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J Int AIDS Soc. 2016 May 16;19(1):20759. doi: 10.7448/IAS.19.1.20759. eCollection 2016.

The impact of HIV infection on blood leukocyte responsiveness to bacterial stimulation in asymptomatic patients and patients with bloodstream infection.

Author information

1
Center of Experimental and Molecular Medicine, Division of Infectious Diseases, Academic Medical Center, University of Amsterdam, Amsterdam, Netherlands.
2
Center of Tropical Medicine and Travel Medicine, Division of Infectious Diseases, Academic Medical Center, University of Amsterdam, Amsterdam, Netherlands.
3
Centre des Recherches Médicales de Lambaréné, Lambaréné, Gabon; m.a.huson@amc.uva.nl.
4
Centre des Recherches Médicales de Lambaréné, Lambaréné, Gabon.
5
Institute of Tropical Medicine, University of Tübingen, Tübingen, Germany.

Abstract

INTRODUCTION:

HIV-induced changes in cytokine responses to bacteria may influence susceptibility to bacterial infections and the consequent inflammatory response.

METHODS:

We examined the impact of HIV on whole blood responsiveness to bacterial stimulation in asymptomatic subjects and patients with bacterial bloodstream infection (BSI). Whole blood was stimulated ex vivo with two bacterial Toll-like receptor agonists (lipopolysaccharide and lipoteichoic acid) and two pathogens (Streptococcus pneumoniae and non-typhoidal Salmonella), which are relevant in HIV-positive patients. Production of interferon-γ, tumour necrosis factor-α, interleukin-1β and interleukin-6 was used as a read-out.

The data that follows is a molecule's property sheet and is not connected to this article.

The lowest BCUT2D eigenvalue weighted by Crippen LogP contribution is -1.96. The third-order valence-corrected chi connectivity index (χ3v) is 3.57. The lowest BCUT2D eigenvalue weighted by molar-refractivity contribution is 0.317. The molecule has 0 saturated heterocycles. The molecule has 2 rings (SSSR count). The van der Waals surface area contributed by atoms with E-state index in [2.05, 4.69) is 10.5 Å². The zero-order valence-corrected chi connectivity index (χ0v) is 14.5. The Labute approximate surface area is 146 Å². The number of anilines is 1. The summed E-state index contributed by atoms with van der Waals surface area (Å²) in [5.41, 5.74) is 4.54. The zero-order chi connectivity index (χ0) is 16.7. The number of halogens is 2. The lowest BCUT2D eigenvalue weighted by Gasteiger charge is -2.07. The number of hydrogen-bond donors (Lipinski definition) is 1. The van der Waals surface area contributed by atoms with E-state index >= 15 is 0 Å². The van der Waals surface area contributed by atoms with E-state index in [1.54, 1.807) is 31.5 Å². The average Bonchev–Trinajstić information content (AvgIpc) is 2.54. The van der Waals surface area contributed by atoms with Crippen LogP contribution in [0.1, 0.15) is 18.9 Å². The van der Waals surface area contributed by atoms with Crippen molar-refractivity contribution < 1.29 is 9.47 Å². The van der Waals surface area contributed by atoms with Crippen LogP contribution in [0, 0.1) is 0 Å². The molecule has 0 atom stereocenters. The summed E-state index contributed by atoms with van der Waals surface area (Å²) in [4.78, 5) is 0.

RESULTS:

In asymptomatic subjects, HIV infection was associated with reduced interferon-γ, release after stimulation and priming of the pro-inflammatory cytokine response to non-typhoidal Salmonella. In patients with BSI, we found no such priming effect, nor was there evidence for more profound sepsis-induced immunosuppression in BSI patients with HIV co-infection.

CONCLUSIONS:

These results suggest a complex effect of HIV on leukocyte responses to bacteria. However, in patients with sepsis, leukocyte responses were equally blunted in patients with and without HIV infection.

KEYWORDS:

HIV; bacterial infections; cytokines; innate immunity; leukocyte reprogramming; sepsis

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